Unlike many other hulls with deadrise angles beyond 20° at their transom though, the Fisher hull isn't prone to flopping from side to side. This disconcerting aspect of some deep-vees is controlled by what looks like a pair of monster exhaust pipes exiting the transom when you inspect the boat on its trailer, but they're actually self-flooding and draining ballast tubes.

 

 

STABILITY AT REST

The ballast tubes measured 200mm in diameter on our test boat, and the hull immediately came to rest when they flooded with a substantial amount of water, adding enough weight way down below the boat's centre of gravity to stabilise it effectively.

All that water drained out again in a matter of seconds when under acceleration, and the hull immediately returned to its "unflooded" weight. When you're actually out on the water there's no noticeable change as the flooding and draining takes place, to a point where you soon forget about it altogether.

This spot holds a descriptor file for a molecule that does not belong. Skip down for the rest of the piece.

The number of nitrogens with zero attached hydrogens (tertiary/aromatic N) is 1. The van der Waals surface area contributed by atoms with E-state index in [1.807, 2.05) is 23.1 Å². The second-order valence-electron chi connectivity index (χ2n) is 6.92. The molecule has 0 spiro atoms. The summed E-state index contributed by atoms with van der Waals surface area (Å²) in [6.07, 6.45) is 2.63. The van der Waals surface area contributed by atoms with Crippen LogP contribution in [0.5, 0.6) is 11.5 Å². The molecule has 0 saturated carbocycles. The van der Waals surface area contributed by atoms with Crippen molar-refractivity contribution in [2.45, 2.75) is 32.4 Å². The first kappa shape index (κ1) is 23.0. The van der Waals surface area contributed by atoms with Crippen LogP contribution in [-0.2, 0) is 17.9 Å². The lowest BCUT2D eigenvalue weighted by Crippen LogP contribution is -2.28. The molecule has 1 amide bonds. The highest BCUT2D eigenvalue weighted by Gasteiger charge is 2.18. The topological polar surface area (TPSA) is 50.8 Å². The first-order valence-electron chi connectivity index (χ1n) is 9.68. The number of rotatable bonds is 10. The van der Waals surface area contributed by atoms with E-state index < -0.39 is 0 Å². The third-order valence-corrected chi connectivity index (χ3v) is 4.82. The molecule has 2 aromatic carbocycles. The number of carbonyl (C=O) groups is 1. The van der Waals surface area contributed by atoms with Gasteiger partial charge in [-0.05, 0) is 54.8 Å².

Another difference between this and otherwise similar hulls is that, thanks to the effectiveness of the ballast tubes, it's unnecessary to add the very wide flat or turned-down chines often used to aid stability in other hull designs. Wide chines work well enough at rest but can be notable for an incredibly harsh ride when wind and chop come at the hull from an awkward angle off the bow quarter. An unsympathetic hand on the wheel and throttle lever can thump any hull into chop from that angle; wide-chined hulls make it almost impossible to avoid. But as our testboat Endorfin ably demonstrated that morning on northern Moreton Bay, the relatively slim chines on Fisher's Maxi hull make it easy enough to avoid the worst of the inevitable bumps and bangs (At this point I should point out that the term Maxi designates the 23° deadrise, among other design parameters. This differs from other Fisher hull designs that have flatter deadrises).

 

 

PERFORMANCE

Another notable characteristic of this boat was its effortless transition from displacement to planing speeds. A distinct flat plank running along the keel line aft is presumably responsible for much of the lack of bow-lift or stern-squat through these transition speeds, and this too contributed significantly to our test boat's fine set of (on-water) manners.